“Ting-a-ling-a-ting-a-ling-a-ting-a ling-a-tang… What Price Hair-pins Now?”

A heavy-necked man in a straw hat, who was chewing something, stopped the machine with a touch, and they all turned their eyes on Bert. And all their eyes were tired eyes.

“Can we give this gentleman anything to eat, mother, or can we not?” said the proprietor.

“He kin have what he likes?” said the woman at the counter, without moving, “right up from a cracker to a square meal.” She struggled with a yawn, after the manner of one who has been up all night.

“I want a meal,” said Bert, “but I ’aven’t very much money. I don’ want to give mor’n a shillin’.”

“Mor’n a what?” said the proprietor, sharply.

“Mor’n a shillin’,” said Bert, with a sudden disagreeable realisation coming into his mind.

“Yes,” said the proprietor, startled for a moment from his courtly bearing. “But what in hell is a shilling?”

“He means a quarter,” said a wise-looking, lank young man in riding gaiters.

Bert, trying to conceal his consternation, produced a coin. “That’s a shilling,” he said.

“He calls A store A shop,” said the proprietor, “and he wants A meal for A shilling. May I ask you, sir, what part of America you hail from?”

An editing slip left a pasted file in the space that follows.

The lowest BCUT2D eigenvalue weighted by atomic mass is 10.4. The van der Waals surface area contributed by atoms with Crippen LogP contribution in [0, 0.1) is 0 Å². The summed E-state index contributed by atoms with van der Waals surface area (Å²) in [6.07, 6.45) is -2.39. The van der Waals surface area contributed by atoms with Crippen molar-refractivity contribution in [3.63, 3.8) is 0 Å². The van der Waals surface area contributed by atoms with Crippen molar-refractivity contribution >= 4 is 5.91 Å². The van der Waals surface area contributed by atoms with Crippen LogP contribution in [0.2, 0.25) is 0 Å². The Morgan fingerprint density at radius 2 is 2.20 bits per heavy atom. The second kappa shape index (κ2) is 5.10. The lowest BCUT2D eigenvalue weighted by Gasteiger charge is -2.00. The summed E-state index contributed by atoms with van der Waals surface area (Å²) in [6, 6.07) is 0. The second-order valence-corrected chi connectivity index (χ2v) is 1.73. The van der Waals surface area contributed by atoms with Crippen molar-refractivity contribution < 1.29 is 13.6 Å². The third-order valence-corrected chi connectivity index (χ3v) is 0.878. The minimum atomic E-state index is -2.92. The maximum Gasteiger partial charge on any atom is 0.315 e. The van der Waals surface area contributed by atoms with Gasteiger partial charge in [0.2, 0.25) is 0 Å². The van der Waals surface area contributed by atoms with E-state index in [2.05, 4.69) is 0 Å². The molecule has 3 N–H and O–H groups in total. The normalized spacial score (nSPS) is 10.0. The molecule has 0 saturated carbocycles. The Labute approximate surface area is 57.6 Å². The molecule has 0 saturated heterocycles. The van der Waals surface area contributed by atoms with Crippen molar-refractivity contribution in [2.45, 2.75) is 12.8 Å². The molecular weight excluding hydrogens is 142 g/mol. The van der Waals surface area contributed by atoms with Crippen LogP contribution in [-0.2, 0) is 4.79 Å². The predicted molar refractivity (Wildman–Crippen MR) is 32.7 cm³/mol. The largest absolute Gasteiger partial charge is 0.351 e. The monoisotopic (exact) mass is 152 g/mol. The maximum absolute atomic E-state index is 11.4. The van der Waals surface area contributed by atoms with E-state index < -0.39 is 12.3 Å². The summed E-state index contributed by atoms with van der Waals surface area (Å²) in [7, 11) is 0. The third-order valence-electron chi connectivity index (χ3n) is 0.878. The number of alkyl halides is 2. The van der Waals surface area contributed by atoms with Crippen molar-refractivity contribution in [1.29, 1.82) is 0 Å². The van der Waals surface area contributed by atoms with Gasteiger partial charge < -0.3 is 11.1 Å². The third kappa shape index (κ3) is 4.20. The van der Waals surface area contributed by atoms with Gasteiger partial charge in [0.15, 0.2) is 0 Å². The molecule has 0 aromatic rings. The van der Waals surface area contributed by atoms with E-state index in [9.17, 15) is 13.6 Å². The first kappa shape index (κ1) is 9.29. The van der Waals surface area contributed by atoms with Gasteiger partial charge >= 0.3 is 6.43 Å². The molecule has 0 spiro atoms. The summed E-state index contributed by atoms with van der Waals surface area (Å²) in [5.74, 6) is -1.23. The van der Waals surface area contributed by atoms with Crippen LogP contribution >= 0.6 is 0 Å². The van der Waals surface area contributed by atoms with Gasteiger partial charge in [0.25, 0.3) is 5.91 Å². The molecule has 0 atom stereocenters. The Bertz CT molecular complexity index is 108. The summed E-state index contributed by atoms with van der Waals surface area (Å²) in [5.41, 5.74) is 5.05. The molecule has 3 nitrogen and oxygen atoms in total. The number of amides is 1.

Bert replaced the shilling in his pocket as he spoke, “Niagara,” he said.

“And when did you leave Niagara?”

“’Bout an hour ago.”

“Well,” said the proprietor, and turned with a puzzled smile to the others. “Well!”

They asked various questions simultaneously.

Bert selected one or two for reply. “You see,” he said, “I been with the German air-fleet. I got caught up by them, sort of by accident, and brought over here.”

“From England?”

“Yes–from England. Way of Germany. I was in a great battle with them Asiatics, and I got lef’ on a little island between the Falls.”

“Goat Island?”

“I don’ know what it was called. But any’ow I found a flying-machine and made a sort of fly with it and got here.”